(Before we begin with this section, it’s important to know that the mortgage rules are constantly changing. This section is designed to give you a high-level view of mortgages and rules so that you can start understanding mortgages better.)
There are several options for first-time buyers when it comes to mortgages. There isn’t necessarily better than the other, but there might be one that’s the best fit for you.
Conventional (conforming) Mortgages
Conventional mortgages (otherwise known as conforming mortgages) are loans that conform to the guidelines established by the Federal National Mortgage Association/Federal Home Loan Mortgage Corporation (Fannie Mae and Freddie Mac ). Guidelines include the size of the mortgage, loan to value ratio, and minimum credit score. Usually, a conventional mortgage will get .25 or .5 of a percent better interest rate because of the stricter guidelines.
Requirements for a conventional mortgage:
- Must have a credit score of 620 or higher
- Maximum loan amount of $424,100 for a single-family home. Note: Fannie Mae and Freddie Mac have designated “high-cost” areas where limits are higher. So check your area to find out what your limit might be at loanlimits.org
- Down payment of 3-20 percent (the higher the down payment, the better your rate will be, use this down payment calculator to know more)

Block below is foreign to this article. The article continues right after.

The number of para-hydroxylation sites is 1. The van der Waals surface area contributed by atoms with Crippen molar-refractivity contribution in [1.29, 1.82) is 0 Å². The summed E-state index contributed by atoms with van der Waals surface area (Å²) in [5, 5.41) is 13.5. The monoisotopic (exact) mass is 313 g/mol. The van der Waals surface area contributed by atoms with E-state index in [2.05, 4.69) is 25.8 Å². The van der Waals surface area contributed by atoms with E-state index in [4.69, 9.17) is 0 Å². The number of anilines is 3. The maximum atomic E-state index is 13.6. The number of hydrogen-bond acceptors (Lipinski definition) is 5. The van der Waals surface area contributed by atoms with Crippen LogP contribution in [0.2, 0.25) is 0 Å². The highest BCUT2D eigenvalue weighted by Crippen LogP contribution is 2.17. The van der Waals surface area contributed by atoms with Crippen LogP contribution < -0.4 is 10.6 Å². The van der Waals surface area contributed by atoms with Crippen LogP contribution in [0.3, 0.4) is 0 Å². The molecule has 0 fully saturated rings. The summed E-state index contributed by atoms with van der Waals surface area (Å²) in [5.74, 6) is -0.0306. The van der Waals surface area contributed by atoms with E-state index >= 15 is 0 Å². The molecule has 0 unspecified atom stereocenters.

Federal Housing Administration (FHA) Mortgages
FHA loans are government-backed loans insured by the FHA. FHA loans are more flexible on lending requirements than conventional mortgages. The credit score requirements are lower and can have a down payment as low as 3.5 percent. To get the 3.5 percent option, you must have a credit score of 580. If your score is lower than 580, you’ll be required to put down 10 percent.
As a result of the more flexible lending requirements, the rate will be slightly higher than a conventional mortgage. It may also be required for the buyer to pay mortgage insurance premiums and their monthly mortgage payments with this type of loan.
Again, this is a result of the more flexible lending requirements, which in actuality create a higher risk for the lender. Even though nobody wants to have a higher cost of borrowing, many first-time buyers will end up with an FHA loan simply because most first-time buyers are relatively young and have not had time to build up a high credit score or a large down payment.
Veteran Affairs (VA) Loans
VA mortgages are mortgages backed by the Department of Veteran Affairs. These loans allow eligible military service members to buy a home with little to no down payment. The approval process for these loans has been simplified for service members, veterans, and their families, and because VA backs them, mortgage insurance isn’t required, which is a significant saving.
Who qualifies for a VA loan?
1) Active or retired duty members of the armed forces with at least:
- 90 days of consecutive service during wartime
- 181 days of service during peacetime
- 6 years of service in the national guard or reserves
2) Spouses of service members who died in the line of duty or as a result of a service-related injury.
Fixed vs. Adjustable Rate Mortgages
Any of the above mortgages can be a fixed-rate or adjustable-rate mortgage. One is not necessarily better than the other, but one is probably better than the other for you. Consider your circumstances and future plans when deciding which type of mortgage to choose.
A fixed-rate mortgage is one where the interest rate stays the same for the life of the loan. Fixed-rate loans are ideal for people wanting to stay in their homes for longer periods of time.